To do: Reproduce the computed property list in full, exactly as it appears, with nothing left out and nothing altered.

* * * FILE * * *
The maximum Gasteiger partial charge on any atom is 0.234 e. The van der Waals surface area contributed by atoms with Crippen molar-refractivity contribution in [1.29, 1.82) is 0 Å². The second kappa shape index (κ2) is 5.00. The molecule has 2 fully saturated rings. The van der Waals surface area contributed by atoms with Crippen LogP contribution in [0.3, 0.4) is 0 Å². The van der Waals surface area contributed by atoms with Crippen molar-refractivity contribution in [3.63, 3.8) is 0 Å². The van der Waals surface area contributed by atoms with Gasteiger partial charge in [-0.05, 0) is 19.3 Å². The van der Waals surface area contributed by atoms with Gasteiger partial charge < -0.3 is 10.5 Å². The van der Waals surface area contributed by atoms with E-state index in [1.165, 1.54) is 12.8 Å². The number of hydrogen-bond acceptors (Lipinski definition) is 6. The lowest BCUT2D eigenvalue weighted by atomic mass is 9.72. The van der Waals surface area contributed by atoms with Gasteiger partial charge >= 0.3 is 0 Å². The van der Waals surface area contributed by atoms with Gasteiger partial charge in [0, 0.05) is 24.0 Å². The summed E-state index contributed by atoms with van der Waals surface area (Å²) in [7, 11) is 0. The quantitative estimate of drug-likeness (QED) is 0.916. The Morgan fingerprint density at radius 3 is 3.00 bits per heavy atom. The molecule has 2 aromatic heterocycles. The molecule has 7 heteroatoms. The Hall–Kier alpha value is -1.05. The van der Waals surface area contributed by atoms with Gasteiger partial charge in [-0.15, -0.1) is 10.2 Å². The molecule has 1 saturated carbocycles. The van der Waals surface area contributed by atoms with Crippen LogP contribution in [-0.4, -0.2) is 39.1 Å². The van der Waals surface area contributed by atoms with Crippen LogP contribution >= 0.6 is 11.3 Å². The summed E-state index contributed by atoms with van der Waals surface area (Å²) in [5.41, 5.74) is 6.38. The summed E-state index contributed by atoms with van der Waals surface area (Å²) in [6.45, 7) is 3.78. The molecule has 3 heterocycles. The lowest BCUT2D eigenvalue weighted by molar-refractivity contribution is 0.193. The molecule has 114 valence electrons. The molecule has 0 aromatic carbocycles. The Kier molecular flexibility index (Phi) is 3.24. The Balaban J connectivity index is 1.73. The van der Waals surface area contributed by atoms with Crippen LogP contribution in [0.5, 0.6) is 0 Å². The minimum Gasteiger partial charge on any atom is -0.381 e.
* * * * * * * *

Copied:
The maximum Gasteiger partial charge on any atom is 0.234 e. The van der Waals surface area contributed by atoms with Crippen molar-refractivity contribution in [1.29, 1.82) is 0 Å². The second kappa shape index (κ2) is 5.00. The molecule has 2 fully saturated rings. The van der Waals surface area contributed by atoms with Crippen LogP contribution in [0.3, 0.4) is 0 Å². The van der Waals surface area contributed by atoms with Crippen molar-refractivity contribution in [3.63, 3.8) is 0 Å². The van der Waals surface area contributed by atoms with Gasteiger partial charge in [-0.05, 0) is 19.3 Å². The van der Waals surface area contributed by atoms with Gasteiger partial charge < -0.3 is 10.5 Å². The van der Waals surface area contributed by atoms with E-state index in [1.165, 1.54) is 12.8 Å². The number of hydrogen-bond acceptors (Lipinski definition) is 6. The lowest BCUT2D eigenvalue weighted by atomic mass is 9.72. The van der Waals surface area contributed by atoms with Gasteiger partial charge >= 0.3 is 0 Å². The van der Waals surface area contributed by atoms with Gasteiger partial charge in [0, 0.05) is 24.0 Å². The summed E-state index contributed by atoms with van der Waals surface area (Å²) in [7, 11) is 0. The quantitative estimate of drug-likeness (QED) is 0.916. The Morgan fingerprint density at radius 3 is 3.00 bits per heavy atom. The molecule has 2 aromatic heterocycles. The molecule has 7 heteroatoms. The Hall–Kier alpha value is -1.05. The van der Waals surface area contributed by atoms with Gasteiger partial charge in [-0.15, -0.1) is 10.2 Å². The molecule has 1 saturated carbocycles. The van der Waals surface area contributed by atoms with Crippen LogP contribution in [-0.4, -0.2) is 39.1 Å². The van der Waals surface area contributed by atoms with Crippen LogP contribution >= 0.6 is 11.3 Å². The summed E-state index contributed by atoms with van der Waals surface area (Å²) in [5.41, 5.74) is 6.38. The summed E-state index contributed by atoms with van der Waals surface area (Å²) in [6.45, 7) is 3.78. The molecule has 3 heterocycles. The lowest BCUT2D eigenvalue weighted by molar-refractivity contribution is 0.193. The molecule has 114 valence electrons. The molecule has 0 aromatic carbocycles. The Kier molecular flexibility index (Phi) is 3.24. The Balaban J connectivity index is 1.73. The van der Waals surface area contributed by atoms with Crippen LogP contribution in [0.5, 0.6) is 0 Å². The minimum Gasteiger partial charge on any atom is -0.381 e.